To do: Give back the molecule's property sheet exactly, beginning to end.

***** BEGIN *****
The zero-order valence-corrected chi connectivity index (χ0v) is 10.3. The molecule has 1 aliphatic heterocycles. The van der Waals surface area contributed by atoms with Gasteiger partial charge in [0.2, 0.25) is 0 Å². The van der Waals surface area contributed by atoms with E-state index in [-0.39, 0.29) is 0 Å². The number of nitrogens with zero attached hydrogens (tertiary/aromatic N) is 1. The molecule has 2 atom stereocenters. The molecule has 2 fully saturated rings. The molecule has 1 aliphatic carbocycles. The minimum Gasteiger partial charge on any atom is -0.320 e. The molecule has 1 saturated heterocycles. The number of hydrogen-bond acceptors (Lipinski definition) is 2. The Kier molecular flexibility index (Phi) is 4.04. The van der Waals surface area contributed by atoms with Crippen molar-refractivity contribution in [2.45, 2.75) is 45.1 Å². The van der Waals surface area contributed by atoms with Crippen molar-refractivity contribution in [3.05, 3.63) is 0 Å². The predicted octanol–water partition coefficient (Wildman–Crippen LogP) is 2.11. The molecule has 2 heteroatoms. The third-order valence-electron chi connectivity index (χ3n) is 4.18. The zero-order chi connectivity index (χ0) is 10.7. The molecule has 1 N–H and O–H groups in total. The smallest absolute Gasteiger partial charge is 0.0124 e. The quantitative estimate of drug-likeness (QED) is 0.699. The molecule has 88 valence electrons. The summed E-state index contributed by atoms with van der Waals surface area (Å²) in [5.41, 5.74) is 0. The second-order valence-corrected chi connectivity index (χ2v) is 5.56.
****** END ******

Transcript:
The zero-order valence-corrected chi connectivity index (χ0v) is 10.3. The molecule has 1 aliphatic heterocycles. The van der Waals surface area contributed by atoms with Gasteiger partial charge in [0.2, 0.25) is 0 Å². The van der Waals surface area contributed by atoms with E-state index in [-0.39, 0.29) is 0 Å². The number of nitrogens with zero attached hydrogens (tertiary/aromatic N) is 1. The molecule has 2 atom stereocenters. The molecule has 2 fully saturated rings. The molecule has 1 aliphatic carbocycles. The minimum Gasteiger partial charge on any atom is -0.320 e. The molecule has 1 saturated heterocycles. The number of hydrogen-bond acceptors (Lipinski definition) is 2. The Kier molecular flexibility index (Phi) is 4.04. The van der Waals surface area contributed by atoms with Crippen molar-refractivity contribution in [2.45, 2.75) is 45.1 Å². The van der Waals surface area contributed by atoms with Crippen molar-refractivity contribution in [3.05, 3.63) is 0 Å². The predicted octanol–water partition coefficient (Wildman–Crippen LogP) is 2.11. The molecule has 2 heteroatoms. The third-order valence-electron chi connectivity index (χ3n) is 4.18. The zero-order chi connectivity index (χ0) is 10.7. The molecule has 1 N–H and O–H groups in total. The smallest absolute Gasteiger partial charge is 0.0124 e. The quantitative estimate of drug-likeness (QED) is 0.699. The molecule has 88 valence electrons. The summed E-state index contributed by atoms with van der Waals surface area (Å²) in [5.41, 5.74) is 0. The second-order valence-corrected chi connectivity index (χ2v) is 5.56.